The Hall of Fame ballot is announced, Bernie Williams, other luminaries now eligible

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The Baseball Writers Association of America just released the Hall of Fame ballots for the 2012 inductions.  There are 13 new candidates on it.  Included are Bernie Williams and a cast of … guys not as good as Bernie Williams. To wit:

Jeromy Burnitz
Vinny Castilla
Brian Jordan
Javy Lopez
Bill Mueller
Terry Mulholland
Phil Nevin
Brad Radke
Tim Salmon
Ruben Sierra
Tony Womack
Eric Young

Yeah, not exactly a killer lineup of newbies. Williams will get some consideration from many — and will probably take up more ink than his candidacy really warrants — but it’s not a hard ballot as far as the newcomers go.

As for the holdovers, Barry Larkin, who got 62.1% of the vote last year is back. He definitely deserves induction in my view.  Jack Morris follows (53.5%). Jeff Bagwell (41.7%) and Tim Raines (37.5%) got way fewer votes than they deserved last year. They won’t get in because the Hall of Fame electorate is apparently addle minded when it comes to those two, but there you have it.  Edgar Martinez got 32.9% last year. I’d vote for him but I get that many won’t vote for a DH unless he’s transcendent and that their definition of transcendent is different than mind. Alan Trammell is still hovering at 24% support, which is a friggin’ crime.

This looks to be the last year or relative calm before all hell breaks loose and the Barry Bonds and Roger Clemens of the world create ballot chaos. Not to mention a slew of non-controversial but sure-Hall of Famers like Greg Maddux, Tom Glavine and Randy Johnson in the next few years.  Hopefully some order can be restored and some justice provided to guys like Larkin, Trammell, Raines and Bagwell before that all happens, but I’m really only hopeful about Larkin’s chances.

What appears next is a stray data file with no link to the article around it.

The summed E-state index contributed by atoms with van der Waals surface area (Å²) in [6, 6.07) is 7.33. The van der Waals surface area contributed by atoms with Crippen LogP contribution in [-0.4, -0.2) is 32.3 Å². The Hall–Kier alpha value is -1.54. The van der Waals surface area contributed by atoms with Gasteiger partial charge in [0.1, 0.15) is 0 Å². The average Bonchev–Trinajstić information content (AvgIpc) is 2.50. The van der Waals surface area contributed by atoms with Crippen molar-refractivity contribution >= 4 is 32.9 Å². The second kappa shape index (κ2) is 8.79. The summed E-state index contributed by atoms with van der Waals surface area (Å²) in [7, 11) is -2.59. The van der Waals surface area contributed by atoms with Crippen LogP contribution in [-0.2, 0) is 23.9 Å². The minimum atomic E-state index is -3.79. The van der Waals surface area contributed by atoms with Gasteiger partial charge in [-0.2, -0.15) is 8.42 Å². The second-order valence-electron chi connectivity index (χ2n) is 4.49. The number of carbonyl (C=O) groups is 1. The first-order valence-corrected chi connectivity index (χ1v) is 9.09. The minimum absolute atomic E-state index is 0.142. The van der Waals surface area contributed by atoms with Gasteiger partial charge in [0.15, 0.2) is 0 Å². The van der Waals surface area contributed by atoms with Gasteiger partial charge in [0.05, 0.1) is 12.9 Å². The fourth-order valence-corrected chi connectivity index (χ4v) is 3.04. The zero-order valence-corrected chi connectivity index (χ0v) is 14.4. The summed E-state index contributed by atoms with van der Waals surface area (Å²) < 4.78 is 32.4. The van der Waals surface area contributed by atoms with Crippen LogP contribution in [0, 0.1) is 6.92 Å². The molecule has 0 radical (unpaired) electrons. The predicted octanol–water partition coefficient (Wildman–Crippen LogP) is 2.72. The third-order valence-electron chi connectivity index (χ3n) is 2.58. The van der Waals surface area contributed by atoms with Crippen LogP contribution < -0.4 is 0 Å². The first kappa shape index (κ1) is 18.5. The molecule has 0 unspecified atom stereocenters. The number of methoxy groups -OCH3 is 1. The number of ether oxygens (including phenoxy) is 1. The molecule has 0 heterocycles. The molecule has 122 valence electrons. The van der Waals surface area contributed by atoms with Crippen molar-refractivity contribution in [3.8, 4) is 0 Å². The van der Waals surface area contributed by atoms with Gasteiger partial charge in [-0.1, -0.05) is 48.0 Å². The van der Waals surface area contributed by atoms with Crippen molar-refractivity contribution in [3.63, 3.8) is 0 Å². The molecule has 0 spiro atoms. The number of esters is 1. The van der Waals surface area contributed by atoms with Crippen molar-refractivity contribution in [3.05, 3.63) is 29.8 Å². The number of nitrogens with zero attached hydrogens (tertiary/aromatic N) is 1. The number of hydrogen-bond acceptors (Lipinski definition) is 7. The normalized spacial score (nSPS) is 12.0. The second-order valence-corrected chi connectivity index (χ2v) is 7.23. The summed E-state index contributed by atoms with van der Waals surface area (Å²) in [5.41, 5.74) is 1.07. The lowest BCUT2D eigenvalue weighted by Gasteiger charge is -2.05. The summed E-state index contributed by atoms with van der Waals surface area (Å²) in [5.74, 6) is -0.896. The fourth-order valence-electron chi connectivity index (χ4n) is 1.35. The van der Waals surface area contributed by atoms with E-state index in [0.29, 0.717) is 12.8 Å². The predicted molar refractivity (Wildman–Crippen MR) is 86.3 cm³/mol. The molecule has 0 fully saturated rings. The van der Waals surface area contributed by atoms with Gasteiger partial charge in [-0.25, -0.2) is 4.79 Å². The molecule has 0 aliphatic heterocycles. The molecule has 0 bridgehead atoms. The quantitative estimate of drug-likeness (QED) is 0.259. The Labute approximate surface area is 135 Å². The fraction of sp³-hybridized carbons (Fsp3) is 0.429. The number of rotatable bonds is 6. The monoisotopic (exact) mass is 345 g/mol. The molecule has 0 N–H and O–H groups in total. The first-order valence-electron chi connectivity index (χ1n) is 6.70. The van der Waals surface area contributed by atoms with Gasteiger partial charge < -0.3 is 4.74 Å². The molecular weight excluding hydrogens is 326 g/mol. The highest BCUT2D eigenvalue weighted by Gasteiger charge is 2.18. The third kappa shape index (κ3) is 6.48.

Writers have until December 31 to turn in their ballots. Inductees will be announced on January 9.  Gentlemen: start your outrage.

Video: Albert Almora, Jr. saved by the ivy

Kevork Djansezian/Getty Images
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The ALCS had a weird play in Game 4 on Tuesday night, but Game 4 of the NLCS did as well. This one involved Cubs outfielder Albert Almora, Jr. and his attempt to spark a rally in the bottom of the ninth inning against Dodgers reliever Ross Stripling.

After Alex Avila singled, Almora ripped a double to left field, past a diving Enrique Hernandez. The ball rolled to the ivy in front of the wall. Most outfielders there would’ve put their hands up, which would have alerted the umpires to call an immediate ground-rule double. Hernandez didn’t, instead fishing the ball out and firing it back into the infield. Avila had stopped at third base, but Almora kept running. Much to his surprise, he pulled up into third base to see his teammate standing there, resigned to his fate as a dead duck. Third baseman Justin Turner applied the tag on Almora for what he thought was the first out of the inning.

Almora, however, was then sent back to second base after the umpires correctly called a ground-rule double.

Unfortunately for the Cubs, the lucky break didn’t help as closer Kenley Jansen came in and took care of business, retiring all three batters he faced without letting an inherited runner score. The Dodgers won 6-1 and now lead the NLCS three games to none. They’ll try to punch their ticket to the World Series on Wednesday.